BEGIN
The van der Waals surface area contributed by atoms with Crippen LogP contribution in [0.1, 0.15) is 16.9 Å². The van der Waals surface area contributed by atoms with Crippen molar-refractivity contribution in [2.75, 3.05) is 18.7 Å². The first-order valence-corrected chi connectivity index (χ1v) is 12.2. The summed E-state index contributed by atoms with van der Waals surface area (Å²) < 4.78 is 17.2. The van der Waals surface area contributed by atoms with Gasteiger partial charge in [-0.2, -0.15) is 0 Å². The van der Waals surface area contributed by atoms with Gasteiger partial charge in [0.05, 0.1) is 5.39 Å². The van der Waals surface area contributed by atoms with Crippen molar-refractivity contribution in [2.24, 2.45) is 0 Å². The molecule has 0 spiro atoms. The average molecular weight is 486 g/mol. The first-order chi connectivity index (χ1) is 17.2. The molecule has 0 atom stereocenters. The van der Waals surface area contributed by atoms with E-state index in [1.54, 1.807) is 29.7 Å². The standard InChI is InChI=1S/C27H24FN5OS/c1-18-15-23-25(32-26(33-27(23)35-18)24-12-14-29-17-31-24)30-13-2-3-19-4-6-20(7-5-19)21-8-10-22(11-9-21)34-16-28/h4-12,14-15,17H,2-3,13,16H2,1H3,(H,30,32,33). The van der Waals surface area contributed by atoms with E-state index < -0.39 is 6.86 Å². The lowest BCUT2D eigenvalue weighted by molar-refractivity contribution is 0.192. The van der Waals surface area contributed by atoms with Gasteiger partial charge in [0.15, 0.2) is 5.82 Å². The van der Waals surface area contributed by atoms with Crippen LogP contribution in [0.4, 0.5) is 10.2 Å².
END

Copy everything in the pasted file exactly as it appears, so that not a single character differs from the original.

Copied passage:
The van der Waals surface area contributed by atoms with Crippen LogP contribution in [0.1, 0.15) is 16.9 Å². The van der Waals surface area contributed by atoms with Crippen molar-refractivity contribution in [2.75, 3.05) is 18.7 Å². The first-order valence-corrected chi connectivity index (χ1v) is 12.2. The summed E-state index contributed by atoms with van der Waals surface area (Å²) < 4.78 is 17.2. The van der Waals surface area contributed by atoms with Gasteiger partial charge in [-0.2, -0.15) is 0 Å². The van der Waals surface area contributed by atoms with Gasteiger partial charge in [0.05, 0.1) is 5.39 Å². The van der Waals surface area contributed by atoms with Crippen molar-refractivity contribution in [2.24, 2.45) is 0 Å². The molecule has 0 spiro atoms. The average molecular weight is 486 g/mol. The first-order chi connectivity index (χ1) is 17.2. The molecule has 0 atom stereocenters. The van der Waals surface area contributed by atoms with E-state index in [1.54, 1.807) is 29.7 Å². The standard InChI is InChI=1S/C27H24FN5OS/c1-18-15-23-25(32-26(33-27(23)35-18)24-12-14-29-17-31-24)30-13-2-3-19-4-6-20(7-5-19)21-8-10-22(11-9-21)34-16-28/h4-12,14-15,17H,2-3,13,16H2,1H3,(H,30,32,33). The van der Waals surface area contributed by atoms with E-state index < -0.39 is 6.86 Å². The lowest BCUT2D eigenvalue weighted by molar-refractivity contribution is 0.192. The van der Waals surface area contributed by atoms with Gasteiger partial charge in [0.15, 0.2) is 5.82 Å². The van der Waals surface area contributed by atoms with Crippen LogP contribution in [0.4, 0.5) is 10.2 Å².